If you're considering starting your own business, keep a few things in mind. First, you can't call in sick, and you may have to work very long hours, even if no customers show up for the entire day. Second, be prepared for weeks, or even months, to go by before you clear $50 a week in sales. Third, consider that you may have to rethink your business plan, even though you devoted a whole month to creating it.

I gotta say, Jeanketeers, after two months of helping my dad run his Off-Season Santa store, I'm ready to throw in the towel—and the giant plastic candy canes, and the colored lights, and anything else in our store that isn't nailed down! Frankly, Dad and I overestimated the level of year-round yuletide cheer in our community. We're lucky if we get three serious customers a day (and by serious, I mean people willing to pose for a photo with Dad/Santa or buy a Christmas knickknack). Mostly, Dad and I sit around in our costumes playing Go Fish and Crazy Eights.

I don't get it. We've made Santa Claus' lap available seven days a week, 365 days a year, but no one seems to care! You'd think, what with the war, that people would be chomping at the bit for a little whimsy and delight! True, we're located in a dilapidated strip mall in a seedy part of town, but people have cars, don't they? I suppose if we hung signs saying "Swear With Santa!" or "Watch Porn With Santa!" the line would stretch around the block. Well, Dad and I discussed it, and we refuse to stoop to that level.

Dad and I are both dreamers. We've always taken the road less traveled, and since that road has its share of "Expect Delays" signs, patience is a must! But lately, even good-natured ol' Dad has expressed serious doubts. "I've had lot of businesses fail," Dad said yesterday. "But those businesses were failures on paper, not due to a lack of customers. Never has one been so dead."

At first, we figured business would pick up once we ironed out the kinks. The fake plastic snow on the floor turned from white to brown and started collecting in the wheel wells of Dad's Rascal, so I replaced it with polyurethane batting, sprinkled it with glitter, and fenced it off with patio stones and a row of wicker reindeer.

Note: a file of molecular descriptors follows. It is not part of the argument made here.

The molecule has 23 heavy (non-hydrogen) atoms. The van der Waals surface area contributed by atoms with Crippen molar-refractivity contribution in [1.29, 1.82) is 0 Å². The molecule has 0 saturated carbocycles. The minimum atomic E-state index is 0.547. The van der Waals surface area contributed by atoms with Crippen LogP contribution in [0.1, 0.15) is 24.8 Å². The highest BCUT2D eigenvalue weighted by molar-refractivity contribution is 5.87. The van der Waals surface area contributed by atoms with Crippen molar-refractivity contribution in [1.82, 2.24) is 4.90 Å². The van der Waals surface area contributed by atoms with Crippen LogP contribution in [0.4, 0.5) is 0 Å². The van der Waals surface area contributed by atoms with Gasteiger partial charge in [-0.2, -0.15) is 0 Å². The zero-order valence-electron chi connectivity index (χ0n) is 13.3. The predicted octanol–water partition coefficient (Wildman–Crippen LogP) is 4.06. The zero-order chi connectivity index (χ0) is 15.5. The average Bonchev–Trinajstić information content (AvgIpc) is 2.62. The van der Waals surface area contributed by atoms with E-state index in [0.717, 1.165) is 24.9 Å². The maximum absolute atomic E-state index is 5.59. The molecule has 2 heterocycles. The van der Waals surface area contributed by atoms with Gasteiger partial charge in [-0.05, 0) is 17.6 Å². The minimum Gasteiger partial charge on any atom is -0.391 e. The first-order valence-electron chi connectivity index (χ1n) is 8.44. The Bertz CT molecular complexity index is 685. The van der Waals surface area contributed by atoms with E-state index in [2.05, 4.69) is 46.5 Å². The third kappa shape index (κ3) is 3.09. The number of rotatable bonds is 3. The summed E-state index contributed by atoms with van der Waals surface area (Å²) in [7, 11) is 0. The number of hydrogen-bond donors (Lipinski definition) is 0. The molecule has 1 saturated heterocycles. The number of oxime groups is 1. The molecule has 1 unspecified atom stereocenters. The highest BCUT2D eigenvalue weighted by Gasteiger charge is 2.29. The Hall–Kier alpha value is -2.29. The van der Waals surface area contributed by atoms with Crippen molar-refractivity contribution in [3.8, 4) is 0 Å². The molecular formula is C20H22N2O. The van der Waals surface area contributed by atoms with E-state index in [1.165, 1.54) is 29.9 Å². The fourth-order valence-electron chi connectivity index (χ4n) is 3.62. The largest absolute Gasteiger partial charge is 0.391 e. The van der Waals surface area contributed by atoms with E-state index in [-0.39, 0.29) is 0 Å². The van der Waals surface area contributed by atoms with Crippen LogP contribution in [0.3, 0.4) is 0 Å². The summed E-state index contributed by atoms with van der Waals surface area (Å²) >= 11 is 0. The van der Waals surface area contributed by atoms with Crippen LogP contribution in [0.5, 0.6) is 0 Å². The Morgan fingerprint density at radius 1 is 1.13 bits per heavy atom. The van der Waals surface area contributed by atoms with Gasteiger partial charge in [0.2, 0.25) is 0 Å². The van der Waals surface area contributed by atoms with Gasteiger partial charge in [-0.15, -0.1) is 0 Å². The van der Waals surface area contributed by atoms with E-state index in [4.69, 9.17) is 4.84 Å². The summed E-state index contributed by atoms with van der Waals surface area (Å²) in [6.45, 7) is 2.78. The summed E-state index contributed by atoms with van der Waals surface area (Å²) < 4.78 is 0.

Dad's scooter seemed to be scaring away children, so I created some very elaborate (and very darling, if I do say so myself!) sleigh cutouts out of foam board. I linked the cutouts together with Velcro and secured them to Dad's scooter. I even sewed a red plush cover to conceal the gray leather seat! You'd practically need X-ray vision to see that Dad is riding a three-wheeled mobility scooter, after that festive treatment.

Continuing on my creative tear, I designed a new costume for myself. Using chicken wire, strips of paper, and torn pieces of old white bed-sheets, I fashioned a big round hollow ball over five feet in diameter. (Thanks to Armand, our property manager, for letting me use the vacant space next door to spray-paint it white and glittery.) When it was dry, I cut armholes and fitted the inside with molded padding and a strap-on nylon harness (an engineering pièce de résistance!). Wearing white leggings, white moon boots, and a furry white hat, I looked like the largest, friendliest snowball you ever laid eyes on! Admittedly, it wasn't perfect—the right side of the snowball was a smidge caved-in and chicken wire poked out of the bottom in a few places. But overall, I was pretty proud of my "Adorable Snowbelle." (Get it? A distant, sweeter-tempered cousin of the Abominable Snowman!) The new costume did a lot to bolster my sagging morale. The hitch was that it was quite heavy and severely limited my arm movement, so I decided to wear it only when standing by the highway to lure passing cars to our store.

The plan worked! A couple Mondays ago, a minibus pulled up and deposited five mentally disabled adults at our door. Their caretaker explained that I'd waved at their bus the previous week, and the trip to Off-Season Santa was a reward for completing chores during the past week. Dad and I practically grinned ear-to-ear.

At first, the retarded people (I refuse to call them "retards") seemed confused. "It's not time for Christmas," one young woman said. "Santa's supposed to be at the North Pole."

Dad gave his jolliest "ho ho ho" and explained that Santa wanted to see what the area was like when it wasn't Christmas. (Nice save, Dad!) One man said, "There is no Santa Claus" repeatedly, until his caretaker took him back to the van for a much-needed time-out. After that little incident, things settled down. Each customer spent a little money on a knickknack or candy, and a couple told Dad what they wanted for Christmas. (One said he wanted a new computer—how hilarious!) Before leaving, the group posed for a photo with Dad. It's too bad we couldn't persuade them to pose for individual shots; if we had, we really would have struck pay dirt.